Wyndham Rewards is a program that I don’t cover very much, largely because I don’t consider it to be an especially “aspirational” program. When I earn Hyatt Gold Passport points I can redeem them at the Park Hyatt Sydney. When I earn Starwood Preferred Guest points I can redeem them at the St. Regis Bal Harbour.
When I earn Wyndham Rewards points, I can redeem them at the… well, I’m not actually sure.
I didn’t see this coming, but Wyndham Rewards will be radically changing their loyalty program as of May 11, 2015… and it’s potentially really good news.
Wyndham Rewards is making three changes — two are relatively minor, while one is borderline earth-shattering when it comes to hotel loyalty programs:
Earn at least 1,000 points per stay
With Wyndham Rewards you presently earn 10 points per dollar spent at their properties, with no minimum. Under the new program, you’ll continue to earn 10 points per dollar spent, but will earn a minimum of 1,000 points per qualifying stay. That means if you stay at an $80 per night hotel, you’d still earn the 1,000 point minimum.
Wyndham Rewards will introduce Points + Cash
While the exact numbers haven’t yet been revealed, Wyndham Rewards will be introducing Points + Cash redemptions, whereby you can redeem 3,000 points plus cash for a hotel stay.
The 3,000 points is consistent, while the cash amount will presumably vary by hotel. As is the case with most loyalty programs, Points + Cash availability will be capacity controlled, so don’t expect it to always be available.
All award redemptions will cost 15,000 points per night
Here’s something that’s truly revolutionary. I’m not sure if it’s the greatest or worst change a hotel loyalty program has made. It’s that revolutionary.
All free night redemptions will cost 15,000 points per night, regardless of which hotel you stay at.
Presently Wyndham has nine tiers of hotels, which range in cost from 5,500 to 50,000 points per night, as follows:
Instead the cost of a free night redemption will be between the current cost of a Tier 4 or Tier 5 property. This obviously means that:
- The cost of free night redemptions at low end properties is going way up
- The cost of free night redemptions at high end properties is going way down
For those of us that accrue points for the purpose of aspirational redemptions, this is great news. To give a comparison to airline miles, it would be like paying the same number of miles for American economy class from Los Angeles to San Francisco as for Singapore first class from San Francisco to Singapore (or since we’re talking about Wyndham here, perhaps Singapore Airlines premium economy would be a better comparison for their “high end” properties). 😉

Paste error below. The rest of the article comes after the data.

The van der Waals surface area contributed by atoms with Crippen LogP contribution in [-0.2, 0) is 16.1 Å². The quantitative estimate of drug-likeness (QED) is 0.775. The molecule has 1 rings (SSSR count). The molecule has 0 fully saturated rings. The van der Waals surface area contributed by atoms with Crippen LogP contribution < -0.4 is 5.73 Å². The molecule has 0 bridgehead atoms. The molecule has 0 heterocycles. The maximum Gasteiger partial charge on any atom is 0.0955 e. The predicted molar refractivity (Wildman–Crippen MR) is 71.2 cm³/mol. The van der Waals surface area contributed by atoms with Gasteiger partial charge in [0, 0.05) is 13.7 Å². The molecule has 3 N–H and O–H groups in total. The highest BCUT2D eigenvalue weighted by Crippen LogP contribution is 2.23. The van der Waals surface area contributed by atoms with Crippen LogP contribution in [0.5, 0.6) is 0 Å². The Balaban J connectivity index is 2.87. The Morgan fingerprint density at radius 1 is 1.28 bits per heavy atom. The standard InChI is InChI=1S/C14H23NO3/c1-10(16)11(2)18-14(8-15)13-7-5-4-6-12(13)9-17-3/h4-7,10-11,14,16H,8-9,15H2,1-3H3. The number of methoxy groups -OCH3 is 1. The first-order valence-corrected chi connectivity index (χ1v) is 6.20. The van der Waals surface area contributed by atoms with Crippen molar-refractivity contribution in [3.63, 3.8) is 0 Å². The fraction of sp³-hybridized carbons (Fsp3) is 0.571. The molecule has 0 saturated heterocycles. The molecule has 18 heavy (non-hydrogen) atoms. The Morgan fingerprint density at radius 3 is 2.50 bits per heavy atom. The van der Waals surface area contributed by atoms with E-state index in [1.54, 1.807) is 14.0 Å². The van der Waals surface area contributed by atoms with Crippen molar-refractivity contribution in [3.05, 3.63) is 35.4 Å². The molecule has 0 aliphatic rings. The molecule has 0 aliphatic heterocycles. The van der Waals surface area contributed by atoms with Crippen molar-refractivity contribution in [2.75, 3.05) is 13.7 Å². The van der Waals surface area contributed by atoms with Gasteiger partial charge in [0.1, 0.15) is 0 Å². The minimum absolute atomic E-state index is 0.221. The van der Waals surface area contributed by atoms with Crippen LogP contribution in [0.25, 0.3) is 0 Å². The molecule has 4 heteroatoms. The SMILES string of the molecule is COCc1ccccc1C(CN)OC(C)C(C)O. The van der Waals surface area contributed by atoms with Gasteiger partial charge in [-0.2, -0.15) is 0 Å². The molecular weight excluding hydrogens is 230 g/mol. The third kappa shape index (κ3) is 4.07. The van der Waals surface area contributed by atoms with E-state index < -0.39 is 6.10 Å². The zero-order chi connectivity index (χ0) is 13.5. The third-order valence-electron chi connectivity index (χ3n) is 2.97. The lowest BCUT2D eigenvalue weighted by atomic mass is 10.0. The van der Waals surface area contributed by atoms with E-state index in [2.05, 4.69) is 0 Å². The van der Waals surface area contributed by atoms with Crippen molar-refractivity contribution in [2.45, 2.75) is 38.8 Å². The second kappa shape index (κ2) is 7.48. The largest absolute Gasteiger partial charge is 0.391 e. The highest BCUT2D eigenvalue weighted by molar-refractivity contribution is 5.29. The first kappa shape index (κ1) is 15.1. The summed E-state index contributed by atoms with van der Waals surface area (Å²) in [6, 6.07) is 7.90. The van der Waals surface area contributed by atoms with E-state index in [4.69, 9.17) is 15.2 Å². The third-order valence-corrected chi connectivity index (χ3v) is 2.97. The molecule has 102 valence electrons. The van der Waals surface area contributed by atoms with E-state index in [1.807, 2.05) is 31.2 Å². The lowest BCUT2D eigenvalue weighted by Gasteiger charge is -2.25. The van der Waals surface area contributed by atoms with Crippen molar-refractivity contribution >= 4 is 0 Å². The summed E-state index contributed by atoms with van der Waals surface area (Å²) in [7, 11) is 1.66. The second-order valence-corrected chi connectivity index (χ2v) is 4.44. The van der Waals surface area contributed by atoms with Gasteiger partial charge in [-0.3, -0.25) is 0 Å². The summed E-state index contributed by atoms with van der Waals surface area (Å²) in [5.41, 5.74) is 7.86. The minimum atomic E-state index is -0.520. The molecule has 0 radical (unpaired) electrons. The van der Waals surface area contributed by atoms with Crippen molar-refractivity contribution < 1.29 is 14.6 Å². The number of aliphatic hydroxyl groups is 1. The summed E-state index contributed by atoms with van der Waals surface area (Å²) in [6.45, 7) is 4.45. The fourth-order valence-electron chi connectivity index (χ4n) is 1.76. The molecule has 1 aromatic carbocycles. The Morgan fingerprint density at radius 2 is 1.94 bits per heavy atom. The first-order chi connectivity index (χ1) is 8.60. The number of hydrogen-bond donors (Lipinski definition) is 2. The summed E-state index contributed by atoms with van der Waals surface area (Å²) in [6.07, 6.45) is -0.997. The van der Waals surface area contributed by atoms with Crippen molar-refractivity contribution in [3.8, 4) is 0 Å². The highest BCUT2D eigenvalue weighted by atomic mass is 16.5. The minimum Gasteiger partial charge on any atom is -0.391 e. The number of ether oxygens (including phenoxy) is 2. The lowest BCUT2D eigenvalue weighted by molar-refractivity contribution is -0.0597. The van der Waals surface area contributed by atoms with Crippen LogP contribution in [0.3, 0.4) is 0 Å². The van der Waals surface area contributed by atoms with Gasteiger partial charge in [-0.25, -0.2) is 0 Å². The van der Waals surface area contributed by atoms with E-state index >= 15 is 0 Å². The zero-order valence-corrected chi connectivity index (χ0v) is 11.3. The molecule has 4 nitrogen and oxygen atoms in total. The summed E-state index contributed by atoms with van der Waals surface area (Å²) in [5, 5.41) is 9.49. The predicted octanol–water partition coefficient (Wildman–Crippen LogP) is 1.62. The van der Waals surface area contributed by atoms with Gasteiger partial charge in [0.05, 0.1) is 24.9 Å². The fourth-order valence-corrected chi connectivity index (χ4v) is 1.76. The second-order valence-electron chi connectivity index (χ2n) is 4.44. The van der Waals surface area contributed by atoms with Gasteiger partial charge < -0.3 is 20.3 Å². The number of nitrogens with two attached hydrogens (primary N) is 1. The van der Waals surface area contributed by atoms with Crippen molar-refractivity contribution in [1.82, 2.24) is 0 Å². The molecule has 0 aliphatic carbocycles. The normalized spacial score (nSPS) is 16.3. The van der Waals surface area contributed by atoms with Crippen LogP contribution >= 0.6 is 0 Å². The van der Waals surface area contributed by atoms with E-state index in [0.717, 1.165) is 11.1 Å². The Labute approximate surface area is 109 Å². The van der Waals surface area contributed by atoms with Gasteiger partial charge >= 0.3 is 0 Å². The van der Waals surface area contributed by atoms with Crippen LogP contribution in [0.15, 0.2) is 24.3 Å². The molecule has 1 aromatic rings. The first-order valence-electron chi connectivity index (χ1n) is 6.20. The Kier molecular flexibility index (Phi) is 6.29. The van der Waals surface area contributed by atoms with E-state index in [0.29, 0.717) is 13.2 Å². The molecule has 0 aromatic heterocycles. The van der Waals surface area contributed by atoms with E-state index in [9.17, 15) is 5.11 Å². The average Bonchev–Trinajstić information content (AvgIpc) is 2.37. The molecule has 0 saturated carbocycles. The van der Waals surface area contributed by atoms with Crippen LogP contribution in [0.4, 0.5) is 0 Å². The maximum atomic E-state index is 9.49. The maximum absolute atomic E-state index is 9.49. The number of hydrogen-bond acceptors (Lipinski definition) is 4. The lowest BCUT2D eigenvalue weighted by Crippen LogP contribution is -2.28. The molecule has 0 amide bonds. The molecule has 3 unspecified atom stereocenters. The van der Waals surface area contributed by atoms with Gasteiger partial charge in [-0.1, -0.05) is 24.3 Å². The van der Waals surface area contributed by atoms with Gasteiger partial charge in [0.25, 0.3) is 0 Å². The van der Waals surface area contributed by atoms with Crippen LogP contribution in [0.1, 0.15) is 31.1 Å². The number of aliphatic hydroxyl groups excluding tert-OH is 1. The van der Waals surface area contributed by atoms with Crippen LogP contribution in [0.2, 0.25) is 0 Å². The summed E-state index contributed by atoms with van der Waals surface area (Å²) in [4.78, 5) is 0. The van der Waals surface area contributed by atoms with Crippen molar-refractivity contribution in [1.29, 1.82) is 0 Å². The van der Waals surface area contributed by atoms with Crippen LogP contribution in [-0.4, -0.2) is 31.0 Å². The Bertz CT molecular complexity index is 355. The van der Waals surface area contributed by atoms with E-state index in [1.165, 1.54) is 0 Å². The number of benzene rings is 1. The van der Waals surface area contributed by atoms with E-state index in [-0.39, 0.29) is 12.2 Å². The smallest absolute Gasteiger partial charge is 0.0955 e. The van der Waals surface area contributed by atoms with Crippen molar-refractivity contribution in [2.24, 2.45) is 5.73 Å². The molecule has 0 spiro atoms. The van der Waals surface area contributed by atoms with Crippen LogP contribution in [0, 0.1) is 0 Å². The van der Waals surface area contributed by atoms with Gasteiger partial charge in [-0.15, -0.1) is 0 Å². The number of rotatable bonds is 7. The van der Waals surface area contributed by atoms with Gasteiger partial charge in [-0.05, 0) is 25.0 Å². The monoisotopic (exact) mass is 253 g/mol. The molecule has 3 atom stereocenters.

What are the implications on reward night availability?
While Wyndham doesn’t have blackout dates on redemptions, I’m not sure whether they have capacity controls or not. If they do, obviously it means there will be more people competing for the same (limited) number of rooms, which may lead to disappointment. If they don’t have capacity controls, then I’m very curious to see how on their end they handle the cost of high end redemptions.
Will this change piss off most members?
It’s always important to keep things in context and remember that we don’t represent the average consumer. Just as most people redeem their miles for domestic economy awards, most people want to redeem their hotel points for non-aspirational awards. And in some cases the cost will be going way up, and presumably a large portion of the membership will be disappointed.
If you usually redeem your points for free nights at a 5,500 point per night property, imagine how disappointed you’d be if the cost of that redemption nearly tripled overnight.
But given how many of Wyndham’s properties are budget properties and how big their footprint is, I’m not sure how many people would actually vote with their wallet and stay elsewhere, given that they don’t have much competition in many markets.
At the same time, I think it might actually attract some business travelers that have discretion over where they stay and may not have otherwise considered Wyndham.
Kudos to Wyndham for this gutsy move. Wyndham really, really thought outside the box here, and for that they should be commended.
For consumers these changes aren’t universally positive. The changes are great news for those of us chasing aspirational awards, and not-so-great news for many members that weren’t as focused on aspirational awards.
But what makes this brilliant from Wyndham’s end is that I bet they will come out way ahead under this system. Since a vast majority of people redeem for lower tier properties, I’d be willing to bet the average cost per redemption actually goes up, and not down.
What do you think Wyndham Rewards’ motive is here, and would you like to see other loyalty programs adopt a similar scheme?